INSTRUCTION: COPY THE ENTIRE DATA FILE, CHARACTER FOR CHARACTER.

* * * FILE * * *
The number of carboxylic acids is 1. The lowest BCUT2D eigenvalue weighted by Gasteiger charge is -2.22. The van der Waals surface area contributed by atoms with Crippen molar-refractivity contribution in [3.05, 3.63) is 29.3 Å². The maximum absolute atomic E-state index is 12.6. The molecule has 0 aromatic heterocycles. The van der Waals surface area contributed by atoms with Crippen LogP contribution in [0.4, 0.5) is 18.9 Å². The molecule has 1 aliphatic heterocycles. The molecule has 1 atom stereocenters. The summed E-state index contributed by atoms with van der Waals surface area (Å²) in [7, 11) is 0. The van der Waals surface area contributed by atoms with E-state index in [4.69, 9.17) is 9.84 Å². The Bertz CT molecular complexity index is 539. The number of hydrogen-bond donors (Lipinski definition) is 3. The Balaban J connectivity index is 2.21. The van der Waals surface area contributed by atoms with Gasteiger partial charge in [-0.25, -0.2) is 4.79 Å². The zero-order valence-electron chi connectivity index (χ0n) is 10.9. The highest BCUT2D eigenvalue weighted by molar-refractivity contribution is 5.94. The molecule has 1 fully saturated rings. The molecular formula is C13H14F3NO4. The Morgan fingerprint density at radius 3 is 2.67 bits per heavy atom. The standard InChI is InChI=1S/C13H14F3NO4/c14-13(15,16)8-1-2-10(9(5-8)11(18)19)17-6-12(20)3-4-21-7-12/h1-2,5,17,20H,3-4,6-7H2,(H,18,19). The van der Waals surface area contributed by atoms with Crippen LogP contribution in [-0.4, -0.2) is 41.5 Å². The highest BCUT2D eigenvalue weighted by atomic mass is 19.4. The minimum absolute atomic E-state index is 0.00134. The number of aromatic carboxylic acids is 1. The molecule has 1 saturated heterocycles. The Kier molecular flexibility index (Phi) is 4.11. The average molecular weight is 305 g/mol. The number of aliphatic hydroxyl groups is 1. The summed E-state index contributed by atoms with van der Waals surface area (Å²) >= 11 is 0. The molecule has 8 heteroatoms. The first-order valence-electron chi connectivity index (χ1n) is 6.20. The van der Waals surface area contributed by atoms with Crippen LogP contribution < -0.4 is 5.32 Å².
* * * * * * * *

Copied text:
The number of carboxylic acids is 1. The lowest BCUT2D eigenvalue weighted by Gasteiger charge is -2.22. The van der Waals surface area contributed by atoms with Crippen molar-refractivity contribution in [3.05, 3.63) is 29.3 Å². The maximum absolute atomic E-state index is 12.6. The molecule has 0 aromatic heterocycles. The van der Waals surface area contributed by atoms with Crippen LogP contribution in [0.4, 0.5) is 18.9 Å². The molecule has 1 aliphatic heterocycles. The molecule has 1 atom stereocenters. The summed E-state index contributed by atoms with van der Waals surface area (Å²) in [7, 11) is 0. The van der Waals surface area contributed by atoms with E-state index in [4.69, 9.17) is 9.84 Å². The Bertz CT molecular complexity index is 539. The number of hydrogen-bond donors (Lipinski definition) is 3. The Balaban J connectivity index is 2.21. The van der Waals surface area contributed by atoms with Gasteiger partial charge in [-0.25, -0.2) is 4.79 Å². The zero-order valence-electron chi connectivity index (χ0n) is 10.9. The highest BCUT2D eigenvalue weighted by molar-refractivity contribution is 5.94. The molecule has 1 fully saturated rings. The molecular formula is C13H14F3NO4. The Morgan fingerprint density at radius 3 is 2.67 bits per heavy atom. The standard InChI is InChI=1S/C13H14F3NO4/c14-13(15,16)8-1-2-10(9(5-8)11(18)19)17-6-12(20)3-4-21-7-12/h1-2,5,17,20H,3-4,6-7H2,(H,18,19). The van der Waals surface area contributed by atoms with Crippen LogP contribution in [-0.4, -0.2) is 41.5 Å². The highest BCUT2D eigenvalue weighted by atomic mass is 19.4. The minimum absolute atomic E-state index is 0.00134. The number of aromatic carboxylic acids is 1. The molecule has 1 saturated heterocycles. The Kier molecular flexibility index (Phi) is 4.11. The average molecular weight is 305 g/mol. The number of aliphatic hydroxyl groups is 1. The summed E-state index contributed by atoms with van der Waals surface area (Å²) >= 11 is 0. The molecule has 8 heteroatoms. The first-order valence-electron chi connectivity index (χ1n) is 6.20. The van der Waals surface area contributed by atoms with Crippen LogP contribution < -0.4 is 5.32 Å².